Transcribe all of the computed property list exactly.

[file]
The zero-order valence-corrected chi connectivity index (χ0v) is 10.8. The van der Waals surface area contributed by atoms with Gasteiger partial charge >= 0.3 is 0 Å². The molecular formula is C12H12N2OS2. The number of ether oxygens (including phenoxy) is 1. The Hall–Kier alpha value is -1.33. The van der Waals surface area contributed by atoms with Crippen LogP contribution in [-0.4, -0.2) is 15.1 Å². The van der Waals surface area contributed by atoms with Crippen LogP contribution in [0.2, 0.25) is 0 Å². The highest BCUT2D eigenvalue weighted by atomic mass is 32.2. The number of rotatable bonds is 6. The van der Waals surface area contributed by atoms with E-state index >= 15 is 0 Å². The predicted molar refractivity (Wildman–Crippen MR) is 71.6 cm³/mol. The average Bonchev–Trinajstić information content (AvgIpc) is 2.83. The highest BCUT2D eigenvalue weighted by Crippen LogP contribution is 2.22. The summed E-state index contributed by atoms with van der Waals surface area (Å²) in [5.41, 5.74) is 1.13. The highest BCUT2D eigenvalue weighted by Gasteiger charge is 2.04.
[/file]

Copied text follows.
The zero-order valence-corrected chi connectivity index (χ0v) is 10.8. The van der Waals surface area contributed by atoms with Gasteiger partial charge >= 0.3 is 0 Å². The molecular formula is C12H12N2OS2. The number of ether oxygens (including phenoxy) is 1. The Hall–Kier alpha value is -1.33. The van der Waals surface area contributed by atoms with Crippen LogP contribution in [-0.4, -0.2) is 15.1 Å². The van der Waals surface area contributed by atoms with Crippen LogP contribution in [0.2, 0.25) is 0 Å². The highest BCUT2D eigenvalue weighted by atomic mass is 32.2. The number of rotatable bonds is 6. The van der Waals surface area contributed by atoms with E-state index >= 15 is 0 Å². The predicted molar refractivity (Wildman–Crippen MR) is 71.6 cm³/mol. The average Bonchev–Trinajstić information content (AvgIpc) is 2.83. The highest BCUT2D eigenvalue weighted by Crippen LogP contribution is 2.22. The summed E-state index contributed by atoms with van der Waals surface area (Å²) in [5.41, 5.74) is 1.13. The highest BCUT2D eigenvalue weighted by Gasteiger charge is 2.04.